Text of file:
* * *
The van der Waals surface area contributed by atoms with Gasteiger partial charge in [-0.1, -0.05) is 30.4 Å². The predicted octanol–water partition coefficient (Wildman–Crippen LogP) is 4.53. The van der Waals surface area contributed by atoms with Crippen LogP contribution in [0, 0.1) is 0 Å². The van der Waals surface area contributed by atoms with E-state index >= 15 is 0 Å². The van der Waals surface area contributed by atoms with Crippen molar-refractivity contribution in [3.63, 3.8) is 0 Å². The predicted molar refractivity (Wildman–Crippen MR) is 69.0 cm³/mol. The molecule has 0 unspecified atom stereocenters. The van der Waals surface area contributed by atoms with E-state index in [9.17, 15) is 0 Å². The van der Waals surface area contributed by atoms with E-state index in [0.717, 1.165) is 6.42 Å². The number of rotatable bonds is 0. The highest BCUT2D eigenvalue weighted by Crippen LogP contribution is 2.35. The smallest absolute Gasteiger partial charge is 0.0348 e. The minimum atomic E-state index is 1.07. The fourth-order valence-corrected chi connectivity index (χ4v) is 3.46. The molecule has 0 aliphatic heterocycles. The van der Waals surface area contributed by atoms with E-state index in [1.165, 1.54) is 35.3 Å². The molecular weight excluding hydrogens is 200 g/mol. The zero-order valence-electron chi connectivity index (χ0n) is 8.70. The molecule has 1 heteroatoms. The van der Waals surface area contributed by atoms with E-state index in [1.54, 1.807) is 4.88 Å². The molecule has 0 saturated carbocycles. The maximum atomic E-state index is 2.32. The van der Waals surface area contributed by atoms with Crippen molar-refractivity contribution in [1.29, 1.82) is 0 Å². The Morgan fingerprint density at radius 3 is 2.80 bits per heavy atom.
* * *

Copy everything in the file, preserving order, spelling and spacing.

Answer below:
The van der Waals surface area contributed by atoms with Gasteiger partial charge in [-0.1, -0.05) is 30.4 Å². The predicted octanol–water partition coefficient (Wildman–Crippen LogP) is 4.53. The van der Waals surface area contributed by atoms with Crippen LogP contribution in [0, 0.1) is 0 Å². The van der Waals surface area contributed by atoms with E-state index >= 15 is 0 Å². The van der Waals surface area contributed by atoms with Crippen molar-refractivity contribution in [3.63, 3.8) is 0 Å². The predicted molar refractivity (Wildman–Crippen MR) is 69.0 cm³/mol. The molecule has 0 unspecified atom stereocenters. The van der Waals surface area contributed by atoms with E-state index in [9.17, 15) is 0 Å². The van der Waals surface area contributed by atoms with E-state index in [0.717, 1.165) is 6.42 Å². The number of rotatable bonds is 0. The highest BCUT2D eigenvalue weighted by Crippen LogP contribution is 2.35. The smallest absolute Gasteiger partial charge is 0.0348 e. The minimum atomic E-state index is 1.07. The fourth-order valence-corrected chi connectivity index (χ4v) is 3.46. The molecule has 0 aliphatic heterocycles. The van der Waals surface area contributed by atoms with E-state index in [1.165, 1.54) is 35.3 Å². The molecular weight excluding hydrogens is 200 g/mol. The zero-order valence-electron chi connectivity index (χ0n) is 8.70. The molecule has 1 heteroatoms. The van der Waals surface area contributed by atoms with E-state index in [1.54, 1.807) is 4.88 Å². The molecule has 0 saturated carbocycles. The maximum atomic E-state index is 2.32. The van der Waals surface area contributed by atoms with Crippen molar-refractivity contribution in [1.29, 1.82) is 0 Å². The Morgan fingerprint density at radius 3 is 2.80 bits per heavy atom.